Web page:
Alabama's in the title game, but is the BCS tide turning?
The powers-that-be in college sports cannot seem to get it right. Few things in sports are as perfect as the NCAA men's basketball tournament.
As is, March Madness is sublime. Arguably, nothing in sports is better. Yet, this week it's reported that the NCAA and broadcast partners are talking about increasing the tournament field from 65 teams to 96. They want to mess with perfection.
On the other hand, few things are as egregiously flawed as the Bowl Championship Series. Yet on Sunday the BCS announced its bowl pairings, which included one game that will feature the only two non-BCS teams -- meaning the bottom line is the schools in what I call The Cartel can avoid the smaller schools both in the regular season and now the bowl season as well. The BCS is a plague, yet we've been stuck with it for 11 years now.
There is reason to believe, though, that the tide has turned in college football. Ten years ago it seemed a majority of people who follow the sport -- maybe as high as 75 percent -- favored sticking with the traditional bowl system. Anecdotal evidence now suggests 75 percent of people who identify themselves as football fans now favor some kind of college football playoff.
And on Wednesday a House subcommittee on commerce, trade and consumer protection passed a bill aimed at bringing down the BCS.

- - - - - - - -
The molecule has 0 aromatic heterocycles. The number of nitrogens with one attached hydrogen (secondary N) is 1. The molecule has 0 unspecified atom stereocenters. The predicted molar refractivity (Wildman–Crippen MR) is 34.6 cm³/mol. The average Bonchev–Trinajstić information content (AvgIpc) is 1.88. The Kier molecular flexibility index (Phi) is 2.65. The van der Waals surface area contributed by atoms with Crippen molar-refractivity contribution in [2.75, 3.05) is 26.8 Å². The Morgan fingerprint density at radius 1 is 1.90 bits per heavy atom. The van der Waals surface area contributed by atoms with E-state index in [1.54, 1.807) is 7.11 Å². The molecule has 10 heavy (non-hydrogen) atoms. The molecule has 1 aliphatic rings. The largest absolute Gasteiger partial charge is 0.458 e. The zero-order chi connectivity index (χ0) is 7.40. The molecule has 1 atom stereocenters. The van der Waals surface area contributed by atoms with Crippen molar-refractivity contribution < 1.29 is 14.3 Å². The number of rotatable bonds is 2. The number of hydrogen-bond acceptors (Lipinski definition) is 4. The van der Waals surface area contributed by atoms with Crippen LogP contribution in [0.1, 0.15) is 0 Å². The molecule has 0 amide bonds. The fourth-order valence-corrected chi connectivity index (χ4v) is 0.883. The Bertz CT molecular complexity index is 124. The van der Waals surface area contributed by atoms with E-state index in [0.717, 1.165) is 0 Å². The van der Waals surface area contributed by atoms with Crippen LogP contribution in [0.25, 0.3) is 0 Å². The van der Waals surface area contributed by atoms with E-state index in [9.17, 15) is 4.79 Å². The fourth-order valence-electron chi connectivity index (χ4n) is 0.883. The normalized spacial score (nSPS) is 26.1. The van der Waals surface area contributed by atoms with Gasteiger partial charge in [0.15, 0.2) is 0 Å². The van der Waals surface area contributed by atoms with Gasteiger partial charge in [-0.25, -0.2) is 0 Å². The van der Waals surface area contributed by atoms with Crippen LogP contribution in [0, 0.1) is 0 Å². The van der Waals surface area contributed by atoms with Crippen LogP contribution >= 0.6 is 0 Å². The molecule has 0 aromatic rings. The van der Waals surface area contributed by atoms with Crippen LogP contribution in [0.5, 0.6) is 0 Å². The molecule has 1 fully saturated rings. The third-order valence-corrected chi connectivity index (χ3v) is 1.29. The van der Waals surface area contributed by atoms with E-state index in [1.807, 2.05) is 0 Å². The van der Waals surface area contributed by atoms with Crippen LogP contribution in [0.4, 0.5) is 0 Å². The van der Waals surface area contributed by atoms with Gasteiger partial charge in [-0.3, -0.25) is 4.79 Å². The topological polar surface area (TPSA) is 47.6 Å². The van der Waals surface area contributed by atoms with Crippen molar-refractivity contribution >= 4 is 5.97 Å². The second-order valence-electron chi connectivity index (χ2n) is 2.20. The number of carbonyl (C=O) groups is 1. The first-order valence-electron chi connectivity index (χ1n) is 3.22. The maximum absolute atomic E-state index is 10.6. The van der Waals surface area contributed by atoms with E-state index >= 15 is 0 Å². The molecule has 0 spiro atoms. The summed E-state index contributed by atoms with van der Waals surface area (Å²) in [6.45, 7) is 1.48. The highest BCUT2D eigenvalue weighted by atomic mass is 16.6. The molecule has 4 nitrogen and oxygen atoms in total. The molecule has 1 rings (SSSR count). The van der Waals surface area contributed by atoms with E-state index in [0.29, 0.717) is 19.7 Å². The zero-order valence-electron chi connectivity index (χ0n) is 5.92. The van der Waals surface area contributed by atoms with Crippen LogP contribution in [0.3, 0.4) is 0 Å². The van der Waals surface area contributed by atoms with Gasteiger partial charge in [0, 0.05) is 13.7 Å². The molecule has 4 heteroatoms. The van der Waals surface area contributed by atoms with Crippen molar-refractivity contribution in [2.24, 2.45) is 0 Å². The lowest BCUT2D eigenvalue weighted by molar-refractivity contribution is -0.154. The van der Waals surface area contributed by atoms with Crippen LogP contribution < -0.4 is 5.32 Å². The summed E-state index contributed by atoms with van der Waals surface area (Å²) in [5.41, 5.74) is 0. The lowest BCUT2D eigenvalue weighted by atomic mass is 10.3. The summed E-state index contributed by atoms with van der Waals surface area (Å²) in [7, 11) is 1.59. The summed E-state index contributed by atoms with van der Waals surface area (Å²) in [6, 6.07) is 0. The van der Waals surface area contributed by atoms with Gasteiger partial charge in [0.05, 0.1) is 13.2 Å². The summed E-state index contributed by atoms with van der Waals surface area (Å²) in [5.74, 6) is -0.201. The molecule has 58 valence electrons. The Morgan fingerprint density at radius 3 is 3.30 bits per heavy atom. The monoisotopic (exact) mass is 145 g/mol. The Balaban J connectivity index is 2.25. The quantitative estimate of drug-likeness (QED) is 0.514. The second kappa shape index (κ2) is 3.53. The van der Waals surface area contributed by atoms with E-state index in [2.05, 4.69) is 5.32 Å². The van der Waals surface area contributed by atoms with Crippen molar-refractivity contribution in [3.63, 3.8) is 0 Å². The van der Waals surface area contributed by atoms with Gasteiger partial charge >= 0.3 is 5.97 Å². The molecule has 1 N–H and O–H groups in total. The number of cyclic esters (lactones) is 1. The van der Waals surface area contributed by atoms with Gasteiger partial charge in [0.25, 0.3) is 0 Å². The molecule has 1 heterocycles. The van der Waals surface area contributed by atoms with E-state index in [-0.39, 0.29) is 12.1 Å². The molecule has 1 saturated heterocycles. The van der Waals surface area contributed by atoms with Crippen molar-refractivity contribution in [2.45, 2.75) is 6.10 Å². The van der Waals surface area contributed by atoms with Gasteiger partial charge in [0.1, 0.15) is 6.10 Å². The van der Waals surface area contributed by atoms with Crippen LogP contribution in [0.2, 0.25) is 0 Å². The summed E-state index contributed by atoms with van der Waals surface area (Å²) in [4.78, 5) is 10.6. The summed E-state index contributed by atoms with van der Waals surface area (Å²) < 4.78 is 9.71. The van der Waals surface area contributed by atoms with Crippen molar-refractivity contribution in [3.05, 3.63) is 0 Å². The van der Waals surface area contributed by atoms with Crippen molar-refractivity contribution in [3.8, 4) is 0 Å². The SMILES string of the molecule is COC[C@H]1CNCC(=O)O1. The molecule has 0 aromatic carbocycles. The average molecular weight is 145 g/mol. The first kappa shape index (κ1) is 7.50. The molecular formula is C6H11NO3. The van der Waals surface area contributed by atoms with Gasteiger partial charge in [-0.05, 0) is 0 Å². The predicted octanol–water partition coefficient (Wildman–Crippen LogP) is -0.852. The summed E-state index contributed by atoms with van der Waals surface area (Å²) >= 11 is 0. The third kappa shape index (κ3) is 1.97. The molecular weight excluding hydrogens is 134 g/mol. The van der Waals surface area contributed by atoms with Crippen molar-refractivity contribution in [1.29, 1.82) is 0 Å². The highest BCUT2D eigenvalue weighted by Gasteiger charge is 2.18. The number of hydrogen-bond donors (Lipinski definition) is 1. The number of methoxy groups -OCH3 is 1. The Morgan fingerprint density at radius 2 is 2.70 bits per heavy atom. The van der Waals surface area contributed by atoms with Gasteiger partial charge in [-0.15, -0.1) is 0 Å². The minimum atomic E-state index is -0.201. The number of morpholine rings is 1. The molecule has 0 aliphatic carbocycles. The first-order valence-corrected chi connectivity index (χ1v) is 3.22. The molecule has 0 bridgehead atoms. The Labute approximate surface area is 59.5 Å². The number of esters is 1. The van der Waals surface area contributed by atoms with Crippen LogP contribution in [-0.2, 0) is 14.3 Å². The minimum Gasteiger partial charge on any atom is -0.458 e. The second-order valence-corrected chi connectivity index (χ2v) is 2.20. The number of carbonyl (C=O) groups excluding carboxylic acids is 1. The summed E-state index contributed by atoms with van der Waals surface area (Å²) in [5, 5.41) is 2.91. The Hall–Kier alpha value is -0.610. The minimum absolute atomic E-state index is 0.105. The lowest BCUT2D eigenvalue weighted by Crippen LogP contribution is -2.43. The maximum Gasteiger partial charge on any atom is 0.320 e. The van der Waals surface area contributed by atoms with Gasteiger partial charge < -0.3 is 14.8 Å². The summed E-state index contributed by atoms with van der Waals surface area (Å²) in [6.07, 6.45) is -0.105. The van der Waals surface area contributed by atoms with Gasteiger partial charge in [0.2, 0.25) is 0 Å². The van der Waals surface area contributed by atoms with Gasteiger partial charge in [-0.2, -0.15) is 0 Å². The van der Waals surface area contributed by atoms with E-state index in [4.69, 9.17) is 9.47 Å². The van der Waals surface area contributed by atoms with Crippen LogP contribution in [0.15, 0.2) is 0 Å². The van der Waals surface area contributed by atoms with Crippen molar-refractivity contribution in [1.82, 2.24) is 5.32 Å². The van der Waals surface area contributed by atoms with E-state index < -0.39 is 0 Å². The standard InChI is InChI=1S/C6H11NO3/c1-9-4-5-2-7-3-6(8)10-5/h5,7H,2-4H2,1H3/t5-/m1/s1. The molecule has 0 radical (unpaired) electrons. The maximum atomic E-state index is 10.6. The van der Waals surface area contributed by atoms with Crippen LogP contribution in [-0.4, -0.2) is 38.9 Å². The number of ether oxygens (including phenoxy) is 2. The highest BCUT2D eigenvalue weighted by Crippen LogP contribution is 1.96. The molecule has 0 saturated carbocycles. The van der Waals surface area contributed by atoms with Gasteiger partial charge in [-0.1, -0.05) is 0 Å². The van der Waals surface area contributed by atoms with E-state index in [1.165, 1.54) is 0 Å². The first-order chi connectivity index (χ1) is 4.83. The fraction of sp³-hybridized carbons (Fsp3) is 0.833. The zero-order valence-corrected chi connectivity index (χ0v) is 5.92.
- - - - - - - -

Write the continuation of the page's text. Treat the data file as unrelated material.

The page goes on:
If the bill becomes law it would prevent the BCS from calling its game a "national championship game" unless it was the result of a playoff system.
Okay, you're asking what good that does?
Plenty. One, it's symbolic. It puts The Cartel on notice that somebody its size is watching. Two, it says people in general are fed up with the BCS's arrogance and sense of entitlement. No, the matching of TCU and Boise State was not part of The Cartel's plan. There was a draft order of the BCS bowls and the Fiesta made its selections.
The Fiesta, mind you, was the biggest rebel in modern college football history, having elbowed its way into a New Year's Day slot when the Rose, Sugar, Orange and Cotton didn't want any piece of the Fiesta. The Fiesta is the last entity to beat The Cartel at its own game, back in the late 1980s when it matched Penn State and Miami and was the first game to go prime time on a separate night from the others.
Still, if there's a presumption out there that the fix was in to keep TCU or Boise State away from Florida in the Sugar Bowl or away from Georgia Tech in the Orange, it's merited because the BCS has done everything possible to actively and intentionally exclude the Mountain West and the WAC and MAC and others from the party.
If restraint of trade is involved -- and there are those who make the case that it is, what with millions of dollars being paid out for reaching these games -- then Congress ought to be involved. We're talking about American higher education here, or at least the front porch of those institutions.
Did you see where Mack Brown, the coach of the University of Texas, has been bumped up approximately $2 million a year for getting to the BCS title game against Alabama on Jan. 7? Suppose that one second that was put back on the clock had been allowed to tick off the clock and Nebraska had won the game? Do you really want to tell me there's no climate out there that created, by expectations, the notion that The Cartel wanted the BCS championship game to include Alabama or Florida and Texas? Is it coincidence to you that Alabama and Florida each got the benefit of at least three calls that could have changed the outcomes of games -- all in their favor?